When he was growing up in Bradford in the 1940s, Mike Dinn’s father was a wool salesman, travelling around the area with his samples from the local mills. Perhaps that’s what fired the young boy’s interest in engineering and electrics.
“Everything was analogue – switches and dials – and we needed several back-up systems.”
“We had the benefit of a car because of my father’s job, and that was unusual in those days,” says Dinn, now 86, from his home near Canberra, Australia. “So I used to take an interest in that and how it worked.”
Or perhaps it was the Meccano set he found under the tree one Christmas morning at the family home in the city’s Little Horton area. Or maybe the electric train set he received on another occasion.
“To be honest, I’m not sure what it was that started it all off,” says Dinn. “Certainly, my parents had no background in that sort of thing. But somehow I got an enthusiasm for the topic, and I was away.”
Whatever fired Dinn’s interest in electrical engineering, it was to take him to the frontline of history and a pivotal role in Nasa’s epoch-making Apollo 11 Moon landing half a century ago. Everyone has seen the footage of Neil Armstrong taking his first step on to the surface of the Moon in the early hours of 21 July. Millions watched it happen. And that was thanks to Dinn.
When Armstrong made his giant leap for mankind, Dinn was deputy director of the Honeysuckle Creek tracking station near Canberra, a facility boasting an 85ft dish turned to the heavens. He had been there since 1967 and the site was part of Nasa’s manned spaceflight network.
Together with similar stations in Madrid and California, Honeysuckle Creek was part of a network that offered continuous, overlapping contact with the Apollo 11 mission. No matter how the Earth turned or where the Moon was in its orbit or at what point on its flight Apollo 11 was, at least one of the three stations would have a direct link with the mission. And when Armstrong put his boot into the lunar dust of the Sea of Tranquility at 2.56am GMT on 21 July, it happened on Dinn’s watch.
“It was very pleasing, the highlight of my career,” he says disarmingly. But while the world was holding its breath as the pictures from the Moon were relayed across the world from Dinn’s control suite, he and his team of 25 couldn’t just sit back and enjoy the spectacle.
He recalls: “One had to keep one’s eye on the ball and focus on the job at hand. We had a big team all operating specialist equipment, and though we all knew we were playing a vital part in the mission everyone had to concentrate on their own part so we didn’t really have the luxury of stepping back and watching the show.”
Throughout the mission, Dinn’s team was responsible for sending communications up to Apollo 11 and receiving data back down, and relaying it all to mission control in Houston. They would patch through voice comms and send instructions to the spacecraft’s systems, and receive telemetry on how the craft was bearing up to the rigours of space, and biomedical data on the astronauts themselves.
It’s often said that today’s mobile phones have more computing power than was used to send Apollo 11 to the Moon, but Dinn had no actual computers to help with the job at Honeysuckle Creek. “We had a bank of lights and meters showing us what was happening,” he says. “Everything was analogue – switches and dials, not computers – and we had to have several back-up systems, plans B to D at least, in case plan A went wrong.”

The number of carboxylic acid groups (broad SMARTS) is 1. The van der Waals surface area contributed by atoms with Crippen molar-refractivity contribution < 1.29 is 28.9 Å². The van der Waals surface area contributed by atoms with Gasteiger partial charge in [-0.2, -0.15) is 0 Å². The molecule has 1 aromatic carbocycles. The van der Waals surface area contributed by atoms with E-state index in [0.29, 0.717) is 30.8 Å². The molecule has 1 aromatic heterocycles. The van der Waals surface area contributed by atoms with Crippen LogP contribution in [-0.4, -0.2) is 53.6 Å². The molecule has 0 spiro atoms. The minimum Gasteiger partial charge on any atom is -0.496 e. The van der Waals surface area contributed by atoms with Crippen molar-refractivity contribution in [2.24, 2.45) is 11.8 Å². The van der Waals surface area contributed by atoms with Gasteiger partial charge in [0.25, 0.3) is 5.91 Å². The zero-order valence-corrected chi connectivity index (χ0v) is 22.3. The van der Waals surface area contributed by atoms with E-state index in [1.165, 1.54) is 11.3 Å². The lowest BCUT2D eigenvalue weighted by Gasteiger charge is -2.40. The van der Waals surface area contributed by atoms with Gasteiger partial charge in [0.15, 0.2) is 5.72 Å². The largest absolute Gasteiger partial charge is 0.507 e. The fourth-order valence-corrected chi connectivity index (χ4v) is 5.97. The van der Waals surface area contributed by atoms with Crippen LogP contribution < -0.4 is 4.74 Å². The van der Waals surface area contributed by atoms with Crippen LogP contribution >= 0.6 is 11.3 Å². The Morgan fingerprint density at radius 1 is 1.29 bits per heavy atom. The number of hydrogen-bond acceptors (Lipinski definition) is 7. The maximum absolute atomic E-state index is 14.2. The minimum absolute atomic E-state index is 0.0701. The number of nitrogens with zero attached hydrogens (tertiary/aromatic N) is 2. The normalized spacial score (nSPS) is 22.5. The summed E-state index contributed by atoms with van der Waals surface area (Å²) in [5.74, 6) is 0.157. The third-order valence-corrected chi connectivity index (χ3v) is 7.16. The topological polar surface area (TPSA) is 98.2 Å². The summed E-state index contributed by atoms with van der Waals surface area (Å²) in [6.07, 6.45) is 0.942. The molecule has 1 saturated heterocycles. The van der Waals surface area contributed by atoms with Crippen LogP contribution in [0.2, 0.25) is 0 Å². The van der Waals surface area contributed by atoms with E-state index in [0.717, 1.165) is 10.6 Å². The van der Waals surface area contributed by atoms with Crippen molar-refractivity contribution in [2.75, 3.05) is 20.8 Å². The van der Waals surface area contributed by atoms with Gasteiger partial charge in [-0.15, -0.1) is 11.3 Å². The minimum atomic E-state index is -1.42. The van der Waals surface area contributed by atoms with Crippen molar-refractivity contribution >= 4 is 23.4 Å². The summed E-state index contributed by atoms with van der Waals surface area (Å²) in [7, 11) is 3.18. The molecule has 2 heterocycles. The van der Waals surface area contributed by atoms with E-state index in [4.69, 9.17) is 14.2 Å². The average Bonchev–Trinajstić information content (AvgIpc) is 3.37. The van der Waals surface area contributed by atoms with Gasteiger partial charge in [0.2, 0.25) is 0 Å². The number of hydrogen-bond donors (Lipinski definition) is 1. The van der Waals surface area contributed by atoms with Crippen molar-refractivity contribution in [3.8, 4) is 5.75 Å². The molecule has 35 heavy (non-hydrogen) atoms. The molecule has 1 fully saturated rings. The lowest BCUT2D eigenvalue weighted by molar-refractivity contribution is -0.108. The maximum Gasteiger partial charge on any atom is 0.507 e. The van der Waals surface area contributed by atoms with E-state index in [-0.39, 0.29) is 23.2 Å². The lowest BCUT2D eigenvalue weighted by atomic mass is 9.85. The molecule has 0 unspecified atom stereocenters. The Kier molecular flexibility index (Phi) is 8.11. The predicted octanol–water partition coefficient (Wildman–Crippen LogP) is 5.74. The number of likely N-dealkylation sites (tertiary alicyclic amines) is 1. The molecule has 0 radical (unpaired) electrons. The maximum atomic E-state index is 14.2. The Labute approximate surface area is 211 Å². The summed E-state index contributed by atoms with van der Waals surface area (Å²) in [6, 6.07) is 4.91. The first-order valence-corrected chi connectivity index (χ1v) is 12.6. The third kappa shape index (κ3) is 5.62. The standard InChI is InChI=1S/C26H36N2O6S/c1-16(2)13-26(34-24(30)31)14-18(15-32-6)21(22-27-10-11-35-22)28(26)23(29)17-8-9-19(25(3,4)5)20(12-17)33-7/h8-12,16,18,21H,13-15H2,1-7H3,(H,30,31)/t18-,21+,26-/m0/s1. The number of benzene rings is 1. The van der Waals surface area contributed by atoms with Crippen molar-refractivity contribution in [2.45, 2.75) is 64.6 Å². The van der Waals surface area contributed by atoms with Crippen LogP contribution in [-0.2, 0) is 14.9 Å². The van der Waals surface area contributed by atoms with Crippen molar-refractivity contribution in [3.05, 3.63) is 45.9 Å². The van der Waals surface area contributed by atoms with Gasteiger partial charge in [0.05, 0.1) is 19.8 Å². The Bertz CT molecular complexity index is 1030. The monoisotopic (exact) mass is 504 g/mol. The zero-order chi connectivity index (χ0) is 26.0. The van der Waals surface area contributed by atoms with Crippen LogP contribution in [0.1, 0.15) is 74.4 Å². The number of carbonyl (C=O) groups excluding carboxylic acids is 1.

Dinn studied for an electrical engineering degree at Bradford Technical College from 1951 to 1955. After graduating, he did an apprenticeship, working on airborne radar, with EMI Electronics in Hayes, near London. In 1959 he returned to Bradford. He had married a local girl, Trudy Walsh, and joined English Electric’s aircraft equipment division in Thornbury. He’d barely been there a year when he was offered a temporary contract with the Australian Air Force, working on aircraft testing. It was a big move for Dinn, his wife and their two small children, but they decided to do it for the three-year duration of the contract.
From there he was offered the job at the lunar tracking station, and though he says he was “dropped in the deep end” with this new discipline, by the following year he became deputy director, right as the race for the moon stepped up in earnest.
“It was a hugely exciting time for space travel, but I was in my mid-thirties and I took things as they came. The Apollo missions were just getting going and the first one I was involved with was Apollo 7, which was the first test of a command module in orbit. Then Apollo 8 was a quite dramatic mission as it was the first test of a module actually circling the Moon. That was the mission when we at Honeysuckle Creek really came into our own. And then, of course, the next logical step was to quickly move towards getting a manned mission to land on the Moon.”
But Dinn’s association with the Apollo programme didn’t end with the Moon landing. He was also in the hot seat for the ill-fated Apollo 13 mission, which had to be aborted when an oxygen tank exploded on the spacecraft. He was preparing for his shift as Honeysuckle Creek came online to take over the comms with the mission when he heard the fateful words over the speakers: “Houston, we have a problem.”
He says: “We provided the comms for the next eight to 10 hours, and that was a hugely challenging day.”
Dinn retired in 1994, and was awarded public service medals by Nasa in recognition of his contributions. Still living with Trudy and their ever-growing wider family, he knows that giant leaps for mankind do not happen at the hands of individuals. “I was the leader and the orchestrator of what we did, but everything was a team effort.”
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